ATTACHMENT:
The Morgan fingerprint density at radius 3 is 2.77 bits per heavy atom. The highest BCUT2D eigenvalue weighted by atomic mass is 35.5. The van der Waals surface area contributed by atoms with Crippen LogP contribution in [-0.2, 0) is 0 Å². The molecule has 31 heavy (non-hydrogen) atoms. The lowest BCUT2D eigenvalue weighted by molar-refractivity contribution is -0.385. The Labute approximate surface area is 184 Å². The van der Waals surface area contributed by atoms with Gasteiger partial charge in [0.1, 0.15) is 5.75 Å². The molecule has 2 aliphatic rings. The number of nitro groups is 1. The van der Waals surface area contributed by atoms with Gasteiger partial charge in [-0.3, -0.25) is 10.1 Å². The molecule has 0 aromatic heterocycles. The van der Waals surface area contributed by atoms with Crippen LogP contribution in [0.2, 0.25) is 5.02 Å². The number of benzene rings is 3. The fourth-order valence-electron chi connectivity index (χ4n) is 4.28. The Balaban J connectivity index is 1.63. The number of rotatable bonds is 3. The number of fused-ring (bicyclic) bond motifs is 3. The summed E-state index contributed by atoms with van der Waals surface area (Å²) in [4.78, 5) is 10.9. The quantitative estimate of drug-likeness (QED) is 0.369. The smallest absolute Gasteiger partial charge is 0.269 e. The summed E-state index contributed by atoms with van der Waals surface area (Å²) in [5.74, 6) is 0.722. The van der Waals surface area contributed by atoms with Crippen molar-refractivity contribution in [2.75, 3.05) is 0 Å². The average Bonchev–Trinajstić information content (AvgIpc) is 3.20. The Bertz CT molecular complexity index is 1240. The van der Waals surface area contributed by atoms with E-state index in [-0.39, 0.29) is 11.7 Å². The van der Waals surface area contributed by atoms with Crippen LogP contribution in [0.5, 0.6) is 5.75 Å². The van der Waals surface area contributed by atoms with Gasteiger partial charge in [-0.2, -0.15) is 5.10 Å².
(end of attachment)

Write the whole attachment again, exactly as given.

The Morgan fingerprint density at radius 3 is 2.77 bits per heavy atom. The highest BCUT2D eigenvalue weighted by atomic mass is 35.5. The van der Waals surface area contributed by atoms with Crippen LogP contribution in [-0.2, 0) is 0 Å². The molecule has 31 heavy (non-hydrogen) atoms. The lowest BCUT2D eigenvalue weighted by molar-refractivity contribution is -0.385. The Labute approximate surface area is 184 Å². The van der Waals surface area contributed by atoms with Gasteiger partial charge in [0.1, 0.15) is 5.75 Å². The molecule has 2 aliphatic rings. The number of nitro groups is 1. The van der Waals surface area contributed by atoms with Gasteiger partial charge in [-0.3, -0.25) is 10.1 Å². The molecule has 0 aromatic heterocycles. The van der Waals surface area contributed by atoms with Crippen LogP contribution in [0.2, 0.25) is 5.02 Å². The number of benzene rings is 3. The fourth-order valence-electron chi connectivity index (χ4n) is 4.28. The Balaban J connectivity index is 1.63. The number of rotatable bonds is 3. The number of fused-ring (bicyclic) bond motifs is 3. The summed E-state index contributed by atoms with van der Waals surface area (Å²) in [4.78, 5) is 10.9. The quantitative estimate of drug-likeness (QED) is 0.369. The smallest absolute Gasteiger partial charge is 0.269 e. The summed E-state index contributed by atoms with van der Waals surface area (Å²) in [5.74, 6) is 0.722. The van der Waals surface area contributed by atoms with Crippen molar-refractivity contribution in [2.75, 3.05) is 0 Å². The average Bonchev–Trinajstić information content (AvgIpc) is 3.20. The Bertz CT molecular complexity index is 1240. The van der Waals surface area contributed by atoms with E-state index in [-0.39, 0.29) is 11.7 Å². The van der Waals surface area contributed by atoms with Crippen LogP contribution in [0.5, 0.6) is 5.75 Å². The van der Waals surface area contributed by atoms with Gasteiger partial charge in [-0.2, -0.15) is 5.10 Å².